I know it's nice to think that atheists are out there, all day, every day, just bashing and waiting for a chance to pounce on anything remotely Christian. I get it.
So when a fairly large musical star puts out a song with lyrics like this, it can be fairly easy to assume that we are just gnashing our teeth, waiting for a chance to tear it apart:
He said, "I've been where you've been before.
Down every hallway's a slamming door.
No way out, no one to come and save me.
Wasting a life that the Good Lord gave me.
Then somebody said what I'm saying to you,
Opened my eyes and told me the truth."
They said, "Just a little faith, it'll all get better."
So I followed that preacher man down to the river and now I'm changed
And now I'm stronger
There must've been something in the water
Oh, there must've been something in the water
This topic has been covered several times, but the pieces all seem to involve a disclaimer that the writer doesn't know country music, or doesn't knew Carrie Underwood.
Hemant Mehta, for instance, offered this explanation in one of his pieces on the subject:
The problem with that sentiment was that atheists didn’t give a damn. Hell, atheists didn’t even know she had a new song out. Double hell, atheists don’t even know who Carrie Underwood is.
In an earlier piece on the subject, Mehta said:
There’s a new Carrie Underwood song out — which, let’s face it, you didn’t know until just now — and atheists everywhere hate it...
The Freedom of Nonbelief said:
I couldn't care less about Carrie Underwood's album, what she sings or doesn't sing about.
Anyway, maybe it isn't cool, but I'm chiming in too, as an atheist that does like country music and that has a wide variety of Carrie Underwood on my iTunes. I most certainly did know that she has a new song out, and I most certainly cared about her album. ;)
And I'm just saying--I honestly could not care less that Carrie Underwood sang a religious song. It doesn't bother me one hoot or one iota.
"Jesus Take The Wheel" never bothered me--why should "Something in the Water"? I can even listen to Randy Travis's "Four Crosses", and hell, I've even got "Thank You Lord For Your Blessings On Me" on my iTunes for good measure.
Get this--I still enjoy gospel music! Like many other kinds of folk music, it really resonates with me, even as a nonbeliever.
Crazy, I know.
There is a massive market for Christian music, movies, books and other media. It's absolutely, quite literally, massive. In Barnes and Noble a few weeks ago, I was struck by the three-and-a-half foot section that housed all of the philosophy and atheist related books, together, versus the over 52 feet of space devoted to Christian living--and that didn't even include bibles! Bibles had their own section.
I know it's equally hard to believe, but it didn't bother me one bit.
I understand that in our society, 70 to 80% of the population are actually Christian. It makes sense that companies would market products to them about that lifestyle.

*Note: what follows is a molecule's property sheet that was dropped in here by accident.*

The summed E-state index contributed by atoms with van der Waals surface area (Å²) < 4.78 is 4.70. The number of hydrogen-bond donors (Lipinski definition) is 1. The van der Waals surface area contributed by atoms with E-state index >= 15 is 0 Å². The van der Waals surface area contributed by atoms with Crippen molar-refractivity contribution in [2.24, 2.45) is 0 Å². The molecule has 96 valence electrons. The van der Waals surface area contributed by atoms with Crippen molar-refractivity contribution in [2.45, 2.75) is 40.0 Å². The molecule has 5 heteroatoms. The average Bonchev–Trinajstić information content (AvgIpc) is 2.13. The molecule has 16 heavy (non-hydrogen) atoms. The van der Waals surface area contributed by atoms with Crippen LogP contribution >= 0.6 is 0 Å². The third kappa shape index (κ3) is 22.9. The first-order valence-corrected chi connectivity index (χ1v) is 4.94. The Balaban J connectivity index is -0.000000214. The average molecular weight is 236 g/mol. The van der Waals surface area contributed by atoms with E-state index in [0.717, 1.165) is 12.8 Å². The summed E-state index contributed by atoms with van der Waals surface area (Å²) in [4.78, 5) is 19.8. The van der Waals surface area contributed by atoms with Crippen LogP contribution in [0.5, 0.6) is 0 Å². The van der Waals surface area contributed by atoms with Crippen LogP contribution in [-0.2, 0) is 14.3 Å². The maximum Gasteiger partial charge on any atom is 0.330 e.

But wait, you're saying. What about all of those lawsuits by American Atheists, American Humanist Association, Freedom from Religion Foundation, Americans United for Separation of Church and State, et al?
See, this is the point that we just cannot get so many religious people to understand: We don't care what you do, yourself, personally. But you cannot enforce that belief on other people, and it shouldn't impact their life in tangible ways.
Read what you want. Watch what you want. Listen to what you want.
But when that belief crosses over into our government, or our schools, or our justice system--yes, we will stand up against it. Those realms are best safeguarded by secular values--the very same Enlightenment values that our founding fathers held dear.
And it's those values, that separation, that safeguards all of our religious freedom--or freedom from religion, as the case may be.
In fact, I quite stand with Thomas Jefferson, who wrote the following to the Danbury Baptist Association in January of 1802:
Believing with you that religion is a matter which lies solely between Man & his God, that he owes account to none other for his faith or his worship, that the legitimate powers of government reach actions only, & not opinions, I contemplate with sovereign reverence that act of the whole American people which declared that their legislature should ‘make no law respecting an establishment of religion, or prohibiting the free exercise thereof,’ thus building a wall of separation between Church & State.
So no, we don't care what a singer chooses to sing about. We don't care if there are songs about Jesus and God's love on country music award shows. We don't care if you read a thousand and one books by Kirk Cameron.
None of that tangibly impacts us or anyone else.
None of that crosses the line of separation of church and state, and it's that line that we're committed to protecting.
Carrie, in other words, can sing about whatever she likes...just, maybe not in a public school classroom.